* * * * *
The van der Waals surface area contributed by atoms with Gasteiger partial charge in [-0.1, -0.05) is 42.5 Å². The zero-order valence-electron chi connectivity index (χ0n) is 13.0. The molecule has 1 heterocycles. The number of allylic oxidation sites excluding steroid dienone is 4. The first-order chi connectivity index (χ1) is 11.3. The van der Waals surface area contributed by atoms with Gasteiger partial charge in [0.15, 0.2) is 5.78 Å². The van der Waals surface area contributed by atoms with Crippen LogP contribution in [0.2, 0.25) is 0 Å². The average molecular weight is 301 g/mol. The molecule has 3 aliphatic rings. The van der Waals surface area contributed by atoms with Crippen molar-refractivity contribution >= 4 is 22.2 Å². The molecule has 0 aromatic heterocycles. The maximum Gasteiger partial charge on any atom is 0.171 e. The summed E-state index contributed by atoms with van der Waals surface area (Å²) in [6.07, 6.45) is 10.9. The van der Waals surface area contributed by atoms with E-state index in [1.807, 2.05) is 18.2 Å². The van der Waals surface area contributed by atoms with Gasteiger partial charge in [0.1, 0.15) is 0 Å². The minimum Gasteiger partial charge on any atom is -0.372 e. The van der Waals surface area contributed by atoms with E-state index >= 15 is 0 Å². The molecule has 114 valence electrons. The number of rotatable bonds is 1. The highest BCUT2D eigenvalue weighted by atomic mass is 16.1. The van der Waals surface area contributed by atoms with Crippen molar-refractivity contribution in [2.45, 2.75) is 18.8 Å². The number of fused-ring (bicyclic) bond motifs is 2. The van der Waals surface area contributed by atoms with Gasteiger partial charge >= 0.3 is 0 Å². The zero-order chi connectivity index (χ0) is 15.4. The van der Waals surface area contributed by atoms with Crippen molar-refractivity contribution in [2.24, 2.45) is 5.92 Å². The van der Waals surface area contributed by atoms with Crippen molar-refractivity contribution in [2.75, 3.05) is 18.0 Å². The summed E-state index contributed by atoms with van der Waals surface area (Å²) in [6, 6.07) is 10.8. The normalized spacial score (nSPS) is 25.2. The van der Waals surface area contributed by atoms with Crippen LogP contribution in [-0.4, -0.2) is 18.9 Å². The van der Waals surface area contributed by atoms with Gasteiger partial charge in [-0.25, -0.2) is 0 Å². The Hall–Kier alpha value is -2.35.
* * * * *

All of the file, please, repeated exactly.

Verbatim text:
The van der Waals surface area contributed by atoms with Gasteiger partial charge in [-0.1, -0.05) is 42.5 Å². The zero-order valence-electron chi connectivity index (χ0n) is 13.0. The molecule has 1 heterocycles. The number of allylic oxidation sites excluding steroid dienone is 4. The first-order chi connectivity index (χ1) is 11.3. The van der Waals surface area contributed by atoms with Gasteiger partial charge in [0.15, 0.2) is 5.78 Å². The van der Waals surface area contributed by atoms with Crippen LogP contribution in [0.2, 0.25) is 0 Å². The average molecular weight is 301 g/mol. The molecule has 3 aliphatic rings. The van der Waals surface area contributed by atoms with Crippen molar-refractivity contribution >= 4 is 22.2 Å². The molecule has 0 aromatic heterocycles. The maximum Gasteiger partial charge on any atom is 0.171 e. The summed E-state index contributed by atoms with van der Waals surface area (Å²) in [6.07, 6.45) is 10.9. The van der Waals surface area contributed by atoms with E-state index in [1.807, 2.05) is 18.2 Å². The van der Waals surface area contributed by atoms with Gasteiger partial charge in [0.1, 0.15) is 0 Å². The minimum Gasteiger partial charge on any atom is -0.372 e. The van der Waals surface area contributed by atoms with E-state index >= 15 is 0 Å². The molecule has 114 valence electrons. The number of rotatable bonds is 1. The highest BCUT2D eigenvalue weighted by atomic mass is 16.1. The van der Waals surface area contributed by atoms with Crippen molar-refractivity contribution in [2.45, 2.75) is 18.8 Å². The number of fused-ring (bicyclic) bond motifs is 2. The van der Waals surface area contributed by atoms with Gasteiger partial charge >= 0.3 is 0 Å². The zero-order chi connectivity index (χ0) is 15.4. The van der Waals surface area contributed by atoms with Crippen molar-refractivity contribution in [2.24, 2.45) is 5.92 Å². The van der Waals surface area contributed by atoms with Crippen molar-refractivity contribution in [2.75, 3.05) is 18.0 Å². The summed E-state index contributed by atoms with van der Waals surface area (Å²) in [6, 6.07) is 10.8. The normalized spacial score (nSPS) is 25.2. The van der Waals surface area contributed by atoms with Crippen LogP contribution in [-0.4, -0.2) is 18.9 Å². The van der Waals surface area contributed by atoms with Gasteiger partial charge in [-0.25, -0.2) is 0 Å². The Hall–Kier alpha value is -2.35.